English
 
User Manual Privacy Policy Disclaimer Contact us
  Advanced SearchBrowse

Item

ITEM ACTIONSEXPORT

Released

Journal Article

Genome and physiology of a model Epsilonproteobacterium responsible for sulfide detoxification in marine oxygen depletion zones

MPS-Authors
/persons/resource/persons210403

Gloeckner,  F. O.
Microbial Genomics Group, Department of Molecular Ecology, Max Planck Institute for Marine Microbiology, Max Planck Society;

/persons/resource/persons210812

Teeling,  H.
Department of Molecular Ecology, Max Planck Institute for Marine Microbiology, Max Planck Society;

External Ressource
No external resources are shared
Fulltext (public)

Gloeckner12.pdf
(Publisher version), 863KB

Supplementary Material (public)
There is no public supplementary material available
Citation

Grote, J., Schott, T., Bruckner, C. G., Gloeckner, F. O., Jost, G., Teeling, H., et al. (2012). Genome and physiology of a model Epsilonproteobacterium responsible for sulfide detoxification in marine oxygen depletion zones. Proceedings of the National Academy of Sciences of the United States of America, 109(2), 506-510.


Cite as: http://hdl.handle.net/21.11116/0000-0001-C891-9
Abstract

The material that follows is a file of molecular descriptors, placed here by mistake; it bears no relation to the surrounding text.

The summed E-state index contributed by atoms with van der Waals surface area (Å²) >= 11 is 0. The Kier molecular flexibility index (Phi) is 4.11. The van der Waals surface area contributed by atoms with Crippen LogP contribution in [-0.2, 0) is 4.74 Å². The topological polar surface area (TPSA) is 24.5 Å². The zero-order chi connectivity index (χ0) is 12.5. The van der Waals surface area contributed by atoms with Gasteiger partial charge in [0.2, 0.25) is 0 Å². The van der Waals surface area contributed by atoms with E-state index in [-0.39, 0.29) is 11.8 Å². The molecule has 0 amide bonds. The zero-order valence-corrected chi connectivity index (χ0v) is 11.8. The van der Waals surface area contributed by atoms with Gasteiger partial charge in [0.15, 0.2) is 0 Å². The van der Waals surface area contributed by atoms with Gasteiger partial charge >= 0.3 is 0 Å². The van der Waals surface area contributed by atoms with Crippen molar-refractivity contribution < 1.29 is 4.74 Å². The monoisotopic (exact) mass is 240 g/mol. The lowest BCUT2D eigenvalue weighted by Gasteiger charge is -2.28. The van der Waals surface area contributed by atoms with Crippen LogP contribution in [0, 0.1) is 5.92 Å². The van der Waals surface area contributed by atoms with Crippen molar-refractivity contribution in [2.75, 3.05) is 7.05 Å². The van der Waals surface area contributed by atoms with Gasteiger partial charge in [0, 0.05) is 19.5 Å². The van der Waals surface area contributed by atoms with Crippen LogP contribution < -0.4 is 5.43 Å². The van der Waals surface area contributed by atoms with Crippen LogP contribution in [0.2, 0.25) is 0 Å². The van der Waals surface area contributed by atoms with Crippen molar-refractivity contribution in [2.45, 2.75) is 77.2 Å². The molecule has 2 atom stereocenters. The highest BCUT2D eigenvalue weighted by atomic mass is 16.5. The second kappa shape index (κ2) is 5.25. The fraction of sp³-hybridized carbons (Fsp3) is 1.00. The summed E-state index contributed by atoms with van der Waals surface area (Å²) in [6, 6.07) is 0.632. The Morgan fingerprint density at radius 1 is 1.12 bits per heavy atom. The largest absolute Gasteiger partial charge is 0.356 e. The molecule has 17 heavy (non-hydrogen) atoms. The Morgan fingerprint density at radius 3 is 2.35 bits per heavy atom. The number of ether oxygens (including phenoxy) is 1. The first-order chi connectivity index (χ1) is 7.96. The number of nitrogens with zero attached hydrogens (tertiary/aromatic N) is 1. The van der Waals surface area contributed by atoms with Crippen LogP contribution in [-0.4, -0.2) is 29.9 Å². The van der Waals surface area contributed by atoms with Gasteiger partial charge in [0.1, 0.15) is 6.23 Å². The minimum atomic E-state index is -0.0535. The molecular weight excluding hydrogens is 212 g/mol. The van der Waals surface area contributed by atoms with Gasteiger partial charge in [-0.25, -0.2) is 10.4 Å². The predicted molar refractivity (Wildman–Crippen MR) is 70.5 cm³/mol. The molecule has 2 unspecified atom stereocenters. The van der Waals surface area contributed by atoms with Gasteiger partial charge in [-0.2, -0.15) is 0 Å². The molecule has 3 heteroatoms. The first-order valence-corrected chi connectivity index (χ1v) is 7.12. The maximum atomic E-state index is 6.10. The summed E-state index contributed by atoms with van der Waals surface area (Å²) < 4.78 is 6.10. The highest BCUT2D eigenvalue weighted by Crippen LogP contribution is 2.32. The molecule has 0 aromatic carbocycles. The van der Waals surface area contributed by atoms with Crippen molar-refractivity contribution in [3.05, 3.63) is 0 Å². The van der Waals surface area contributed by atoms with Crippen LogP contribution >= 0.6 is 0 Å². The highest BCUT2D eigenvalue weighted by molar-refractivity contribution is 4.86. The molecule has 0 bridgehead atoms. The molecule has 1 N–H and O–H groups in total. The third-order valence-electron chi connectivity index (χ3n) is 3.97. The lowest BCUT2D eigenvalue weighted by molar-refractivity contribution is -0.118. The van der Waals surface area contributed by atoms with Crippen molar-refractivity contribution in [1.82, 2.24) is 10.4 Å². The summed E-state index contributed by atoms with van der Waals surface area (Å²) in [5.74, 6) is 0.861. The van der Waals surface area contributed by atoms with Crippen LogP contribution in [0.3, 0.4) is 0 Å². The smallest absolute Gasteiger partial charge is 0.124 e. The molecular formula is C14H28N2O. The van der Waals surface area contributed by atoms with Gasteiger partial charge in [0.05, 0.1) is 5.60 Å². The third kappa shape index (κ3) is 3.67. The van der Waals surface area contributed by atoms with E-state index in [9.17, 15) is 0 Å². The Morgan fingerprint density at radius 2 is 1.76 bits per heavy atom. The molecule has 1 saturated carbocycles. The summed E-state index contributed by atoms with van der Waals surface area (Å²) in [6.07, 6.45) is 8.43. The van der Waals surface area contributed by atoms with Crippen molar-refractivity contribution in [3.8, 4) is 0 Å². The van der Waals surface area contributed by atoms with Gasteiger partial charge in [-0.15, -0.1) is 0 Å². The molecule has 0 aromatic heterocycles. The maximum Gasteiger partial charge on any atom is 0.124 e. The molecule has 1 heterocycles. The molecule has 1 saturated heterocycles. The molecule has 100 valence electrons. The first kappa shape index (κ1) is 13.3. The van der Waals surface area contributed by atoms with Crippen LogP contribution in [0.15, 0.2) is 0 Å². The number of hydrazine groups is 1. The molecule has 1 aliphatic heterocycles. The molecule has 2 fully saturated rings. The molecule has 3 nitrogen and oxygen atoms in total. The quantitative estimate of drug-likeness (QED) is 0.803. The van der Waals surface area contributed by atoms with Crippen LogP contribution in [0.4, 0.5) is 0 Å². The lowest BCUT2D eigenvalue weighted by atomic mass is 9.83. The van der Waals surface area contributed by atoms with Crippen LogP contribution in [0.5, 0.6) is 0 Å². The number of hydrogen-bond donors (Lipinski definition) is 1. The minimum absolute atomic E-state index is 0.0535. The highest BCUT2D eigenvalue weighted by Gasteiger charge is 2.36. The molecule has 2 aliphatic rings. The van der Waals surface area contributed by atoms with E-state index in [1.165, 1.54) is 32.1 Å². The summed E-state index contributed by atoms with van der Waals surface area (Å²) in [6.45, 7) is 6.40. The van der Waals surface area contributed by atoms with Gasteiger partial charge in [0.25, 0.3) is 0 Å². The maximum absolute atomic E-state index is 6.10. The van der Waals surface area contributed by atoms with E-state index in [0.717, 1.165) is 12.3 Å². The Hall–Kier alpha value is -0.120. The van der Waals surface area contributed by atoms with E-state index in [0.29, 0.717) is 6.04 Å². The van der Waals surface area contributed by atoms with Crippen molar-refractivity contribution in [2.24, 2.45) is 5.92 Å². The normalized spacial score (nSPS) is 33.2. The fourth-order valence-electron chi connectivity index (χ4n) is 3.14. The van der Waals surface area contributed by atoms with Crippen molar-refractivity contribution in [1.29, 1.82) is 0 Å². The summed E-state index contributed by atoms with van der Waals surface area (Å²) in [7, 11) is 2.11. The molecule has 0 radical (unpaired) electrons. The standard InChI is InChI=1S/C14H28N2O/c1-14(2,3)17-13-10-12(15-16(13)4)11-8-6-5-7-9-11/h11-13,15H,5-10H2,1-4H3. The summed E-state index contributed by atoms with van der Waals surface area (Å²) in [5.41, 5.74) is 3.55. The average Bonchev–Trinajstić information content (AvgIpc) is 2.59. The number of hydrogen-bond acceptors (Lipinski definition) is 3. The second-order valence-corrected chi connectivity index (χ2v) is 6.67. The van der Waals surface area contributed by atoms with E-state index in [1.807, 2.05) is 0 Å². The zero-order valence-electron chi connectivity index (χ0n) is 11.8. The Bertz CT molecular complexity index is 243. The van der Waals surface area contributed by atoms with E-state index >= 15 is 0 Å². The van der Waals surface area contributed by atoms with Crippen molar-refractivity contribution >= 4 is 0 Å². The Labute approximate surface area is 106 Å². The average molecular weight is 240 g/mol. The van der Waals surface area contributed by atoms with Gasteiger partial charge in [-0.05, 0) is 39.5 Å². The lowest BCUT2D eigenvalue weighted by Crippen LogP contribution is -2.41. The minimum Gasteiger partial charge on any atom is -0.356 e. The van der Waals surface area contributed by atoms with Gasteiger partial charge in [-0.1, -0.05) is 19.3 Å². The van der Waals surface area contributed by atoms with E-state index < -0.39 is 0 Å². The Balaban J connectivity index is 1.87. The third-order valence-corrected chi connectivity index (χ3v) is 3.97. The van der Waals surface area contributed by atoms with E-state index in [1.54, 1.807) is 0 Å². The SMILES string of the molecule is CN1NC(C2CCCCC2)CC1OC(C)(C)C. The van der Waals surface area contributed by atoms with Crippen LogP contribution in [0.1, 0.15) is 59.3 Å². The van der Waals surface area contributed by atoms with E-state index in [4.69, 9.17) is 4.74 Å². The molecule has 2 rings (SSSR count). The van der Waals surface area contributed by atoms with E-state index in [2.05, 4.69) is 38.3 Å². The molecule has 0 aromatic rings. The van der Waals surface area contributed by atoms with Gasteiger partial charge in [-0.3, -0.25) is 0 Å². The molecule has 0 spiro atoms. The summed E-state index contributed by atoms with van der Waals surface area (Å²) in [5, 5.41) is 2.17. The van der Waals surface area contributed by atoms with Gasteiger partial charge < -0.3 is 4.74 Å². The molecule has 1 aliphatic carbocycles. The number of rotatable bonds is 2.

Eutrophication and global climate change lead to expansion of hypoxia in the ocean, often accompanied by the production of hydrogen sulfide, which is toxic to higher organisms. Chemoautotrophic bacteria are thought to buffer against increased sulfide concentrations by oxidizing hydrogen sulfide before its diffusion to oxygenated surface waters. Model organisms from such environments have not been readily available, which has contributed to a poor understanding of these microbes. We present here a detailed study of “Sulfurimonas gotlandica” str. GD1, an Epsilonproteobacterium isolated from the Baltic Sea oxic-anoxic interface, where it plays a key role in nitrogen and sulfur cycling. Whole-genome analysis and laboratory experiments revealed a high metabolic flexibility, suggesting a considerable capacity for adaptation to variable redox conditions. S. gotlandica str. GD1 was shown to grow chemolithoautotrophically by coupling denitrification with oxidation of reduced sulfur compounds and dark CO2 fixation. Metabolic versatility was further suggested by the use of a range of different electron donors and acceptors and organic carbon sources. The number of genes involved in signal transduction and metabolic pathways exceeds those of other Epsilonproteobacteria. Oxygen tolerance and environmental-sensing systems combined with chemotactic responses enable this organism to thrive successfully in marine oxygen-depletion zones. We propose that S. gotlandica str. GD1 will serve as a model organism in investigations that will lead to a better understanding how members of the Epsilonproteobacteria are able to cope with water column anoxia and the role these microorganisms play in the detoxification of sulfidic waters.